Friday, March 29, 2013

An Amazing Grace

Meet Julie, our banker. She loves to keep us in her office to practice her English as well as her French.

In a very typical Chinese way, she graduated from college 2 years ago and has dreams of becoming an investment banker. She just got accepted into the university MPA program. It will be ALL day Saturday and Sunday for a few years. She will have to work extra weekday hours to make up for missing work on Saturday.

With an MPA she will not be able to go the private investment banking route. but since the government owns part of her bank, she will end out managing money for the government. She is pleased.

She mentioned today she makes 5000 RMB per month or about $800 a month, which makes her very middle class. She was bemoaning the fact that she and everyone else spends a full months salary to buy their smartphones.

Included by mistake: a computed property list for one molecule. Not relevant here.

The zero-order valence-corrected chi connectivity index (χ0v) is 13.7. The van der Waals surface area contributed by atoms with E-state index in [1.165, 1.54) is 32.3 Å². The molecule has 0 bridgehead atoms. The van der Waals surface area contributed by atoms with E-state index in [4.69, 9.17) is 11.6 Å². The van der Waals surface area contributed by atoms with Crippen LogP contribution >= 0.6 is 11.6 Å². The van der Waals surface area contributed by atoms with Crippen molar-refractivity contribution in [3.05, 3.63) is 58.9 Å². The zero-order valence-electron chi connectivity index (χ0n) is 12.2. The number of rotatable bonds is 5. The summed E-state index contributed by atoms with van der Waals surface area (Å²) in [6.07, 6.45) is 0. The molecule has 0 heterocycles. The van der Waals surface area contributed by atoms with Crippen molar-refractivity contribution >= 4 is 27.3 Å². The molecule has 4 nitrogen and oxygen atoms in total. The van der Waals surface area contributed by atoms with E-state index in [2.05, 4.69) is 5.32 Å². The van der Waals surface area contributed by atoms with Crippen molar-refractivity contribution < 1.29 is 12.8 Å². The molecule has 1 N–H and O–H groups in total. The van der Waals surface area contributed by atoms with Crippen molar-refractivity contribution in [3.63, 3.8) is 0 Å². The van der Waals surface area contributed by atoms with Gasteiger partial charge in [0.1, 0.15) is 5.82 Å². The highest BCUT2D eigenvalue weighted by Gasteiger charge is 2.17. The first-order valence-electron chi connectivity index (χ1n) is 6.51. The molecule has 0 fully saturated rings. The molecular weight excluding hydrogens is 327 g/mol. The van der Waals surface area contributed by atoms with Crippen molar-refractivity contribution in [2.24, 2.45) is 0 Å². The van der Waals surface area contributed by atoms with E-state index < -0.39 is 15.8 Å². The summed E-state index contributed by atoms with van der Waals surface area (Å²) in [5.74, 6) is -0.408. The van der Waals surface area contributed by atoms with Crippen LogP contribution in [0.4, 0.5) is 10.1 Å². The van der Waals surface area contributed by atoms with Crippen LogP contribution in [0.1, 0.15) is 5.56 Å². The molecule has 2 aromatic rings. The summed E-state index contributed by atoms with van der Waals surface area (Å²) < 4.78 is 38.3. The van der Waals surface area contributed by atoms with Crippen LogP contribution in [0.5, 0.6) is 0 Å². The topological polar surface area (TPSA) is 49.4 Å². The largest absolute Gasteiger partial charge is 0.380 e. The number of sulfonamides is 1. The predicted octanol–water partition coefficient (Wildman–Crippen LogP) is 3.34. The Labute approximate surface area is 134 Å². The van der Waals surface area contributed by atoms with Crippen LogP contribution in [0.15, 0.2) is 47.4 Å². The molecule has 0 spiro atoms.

Kitty corner from our apartment is our bank, the one Julie works in. It used to be 2 blocks away, but they just built and opened this one a couple of months ago. It is about 150 yards from our apartment window.

Now that it is spring/summer, our windows are open and I have made an annoying discovery. I have been hearing a doorbell ringing constantly these last few days.

I just figured it out a couple of hours ago. It is the bell that rings in the bank every time the number advances on who gets served next. Since nothing has a closed door over here, we hear it quite well. China.